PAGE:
Part of the TrevoCon series – Control (disambiguation)
TrevoCon-FutureMute is one of the TrevoCon Max for Live plugins that will run in Ableton Live with optional Push and key control. The combination of FutureMute and FutureCon plugins provides remote control of Ableton track activator switches to provide grouped muting and grouped solo capability. It’s true, while group activation could be done with key or MIDI commands in Ableton Live, setup is awkward and there are lots of reasons to avoid using Ableton Live’s “solo” capability (one being that it is shared with the cue function). In addition to mute groups, the plugin provides quantization and auto change capability with synchronization to Ableton Live’s transport. This tool is great for Dub, Drum & Bass and anything else that utilizes performative muting.
Coming soon – FutureMute-inst (for MIDI tracks), MegaMute (control mutes by track name; no receiver plugin needed).
- Just the Max for Live plugins – TrevoCon-FutureMute_098.zip (59 KB)
No externals are required to run this plugin. Place the FutureCon plugin on a MIDI track and FutureMute on one or more audio tracks.
FutureCon controls up to 8 FutureMute plugins. Set the mute group in each FutureMute (one, two, three, etc.).
- Modes: There are 3 modes – “Mute”, “Solo” and “Asis”. The mode determine the behavior of the circular, light blue, select buttons. In “Mute” mode, the select button will disable the selected group. In “Solo” mode, all groups, except for the selected group will be disabled (note that this plugin only changes the track enable function. That is, the Ableton “solo” function is not used). In “AsIs” mode, the state of the yellow/gray Mute buttons is used when rotating.
- Setup – Unmutes everything in the Ableton Set, then mutes the Track Groups. This ensures that all tracks inside of Ableton groups are enabled. SETUP also reloads the track names.
- EVERYTHING – Mute (i.e. disable) or Unmute (i.e. enable) all tracks and returns in the Live set.
- TRACK GROUPS – Mute or Unmute only those tracks which are part of groups.
- RETURNS – Mute or Unmute all returns, regardless of FutureMute setup.
- ROTATE – Increment or decrement through a Mute, Solo or AsIs pattern with the “<” and “>” buttons.
- Shift – Rotate using the Ableton Live tempo. Choose the note division (1/4 note, whole note, etc.). The divisor pulldown will allow you to select longer durations (e.g. a setting of “1n” and “8” will increment every 8 measures). The Delay setting allows for millisecond delay between the trigger time on the transport and when the next increment or decrement occurs. As an example, a 1/4 note at 120BPM is 500ms. Use a delay of 400ms to rotate 100ms before the beat.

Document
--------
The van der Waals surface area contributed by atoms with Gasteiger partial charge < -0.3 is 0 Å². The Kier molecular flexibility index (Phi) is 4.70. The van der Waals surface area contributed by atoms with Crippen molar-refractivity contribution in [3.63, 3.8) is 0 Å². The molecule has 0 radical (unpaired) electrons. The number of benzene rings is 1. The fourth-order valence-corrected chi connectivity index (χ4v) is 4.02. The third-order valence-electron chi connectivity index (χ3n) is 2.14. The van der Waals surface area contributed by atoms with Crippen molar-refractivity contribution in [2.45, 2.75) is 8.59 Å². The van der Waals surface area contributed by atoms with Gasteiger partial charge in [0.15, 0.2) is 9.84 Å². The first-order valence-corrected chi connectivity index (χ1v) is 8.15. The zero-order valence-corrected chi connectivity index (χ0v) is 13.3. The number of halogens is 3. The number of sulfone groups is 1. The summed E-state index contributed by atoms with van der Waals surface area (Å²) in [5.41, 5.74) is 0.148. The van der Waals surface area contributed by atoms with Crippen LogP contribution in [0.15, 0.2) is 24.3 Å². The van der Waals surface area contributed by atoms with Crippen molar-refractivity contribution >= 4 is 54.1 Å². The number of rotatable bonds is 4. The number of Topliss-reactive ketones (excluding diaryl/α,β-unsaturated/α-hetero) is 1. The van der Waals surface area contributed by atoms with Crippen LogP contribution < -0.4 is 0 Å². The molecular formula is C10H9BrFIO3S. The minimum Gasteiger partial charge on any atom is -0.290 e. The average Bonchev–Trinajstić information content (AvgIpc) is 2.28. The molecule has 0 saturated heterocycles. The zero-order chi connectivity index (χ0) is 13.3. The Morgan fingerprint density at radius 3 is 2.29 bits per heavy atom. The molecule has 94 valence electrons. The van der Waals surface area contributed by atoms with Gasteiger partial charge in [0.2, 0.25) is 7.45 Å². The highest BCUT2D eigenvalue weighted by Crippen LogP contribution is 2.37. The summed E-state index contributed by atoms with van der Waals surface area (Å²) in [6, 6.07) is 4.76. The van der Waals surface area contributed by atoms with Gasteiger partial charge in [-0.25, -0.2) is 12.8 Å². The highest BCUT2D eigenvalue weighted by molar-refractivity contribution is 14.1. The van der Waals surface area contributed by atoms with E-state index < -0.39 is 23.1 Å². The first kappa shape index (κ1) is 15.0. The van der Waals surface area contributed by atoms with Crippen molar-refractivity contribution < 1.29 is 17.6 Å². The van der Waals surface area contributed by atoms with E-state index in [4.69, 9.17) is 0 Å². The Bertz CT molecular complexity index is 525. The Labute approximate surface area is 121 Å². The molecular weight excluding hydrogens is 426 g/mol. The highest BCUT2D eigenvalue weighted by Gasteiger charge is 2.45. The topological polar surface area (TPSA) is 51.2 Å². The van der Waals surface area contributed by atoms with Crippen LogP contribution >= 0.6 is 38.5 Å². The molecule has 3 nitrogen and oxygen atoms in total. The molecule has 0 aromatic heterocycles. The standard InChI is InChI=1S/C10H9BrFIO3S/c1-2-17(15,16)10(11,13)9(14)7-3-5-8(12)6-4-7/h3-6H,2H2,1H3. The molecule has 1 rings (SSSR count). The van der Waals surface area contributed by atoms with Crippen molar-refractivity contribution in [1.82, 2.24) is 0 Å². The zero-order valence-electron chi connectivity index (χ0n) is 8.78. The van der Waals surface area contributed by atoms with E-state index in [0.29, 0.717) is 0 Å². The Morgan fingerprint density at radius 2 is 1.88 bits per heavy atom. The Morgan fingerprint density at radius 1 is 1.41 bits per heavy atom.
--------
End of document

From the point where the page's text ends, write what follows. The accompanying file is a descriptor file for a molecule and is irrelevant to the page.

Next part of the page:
Map your keys (or MIDI) however you like. Follows are the settings in the Ableton Set:
- 1 through 8 : Mute toggles for the 8 mute groups
- SHIFT 1 through 8 : Light blue, circular select buttons (that choose to Mute or Solo)
- m n b : Mute EVERYTHING, TRACK GROUPS, RETURNS. Use SHIFT m n b to Unmute.
- < > : Rotate direction
- ; ‘ (with and without SHIFT) : auto rotate items
- , . : mode and SETUP
No, they’re not bugs – it’s supposed to work that way…
- Tracks that don’t match a group name (i.e. have no FutureMute plugin). Such tracks are affected by the EVERYTHING Mute or Unmute. Otherwise, they are not affected.
- Use of the same group name on multiple tracks. Only the first track is affected. Best to not do this.
- Less than 8 tracks with matching group names. This works fine. The Shift still makes 8 steps.
- The same mute group used 2 or more times. All tracks will be muted.
- Ableton track groups. Tracks within Ableton groups behave just like those outside the Ableton group.
- Instruments within groups that do not match a mute group. This is the best setup. Use Mute groups for Ableton groups. The EVERYTHING and SETUP will ensure that tracks inside of Ableton groups are enabled. Then, use the TRACK features to enable and disable Mute groups.
Useful Information on Performative Muting:
“Creative muting – Finally, muting can be used as a creative tool. It allows you to make decisions about the arrangement without rewriting the song structure. You can cycle an eight-bar loop of the song, and, using the mutes, create a well-structured backing track by bringing different elements of the arrangement in and out. Learning to switch mutes a fraction before the beat is an art in itself. Software-based recorders allow you to automate all the switching and aux sends, but if you can it’s still worth trying the real-time approach, which is more spontaneous and can bring you new ideas.” – Dub Mixing, SoundonSound, July 2007, Retrieved from http://www.soundonsound.com/techniques/dub-mixing
View more patches in the TrevoCon series…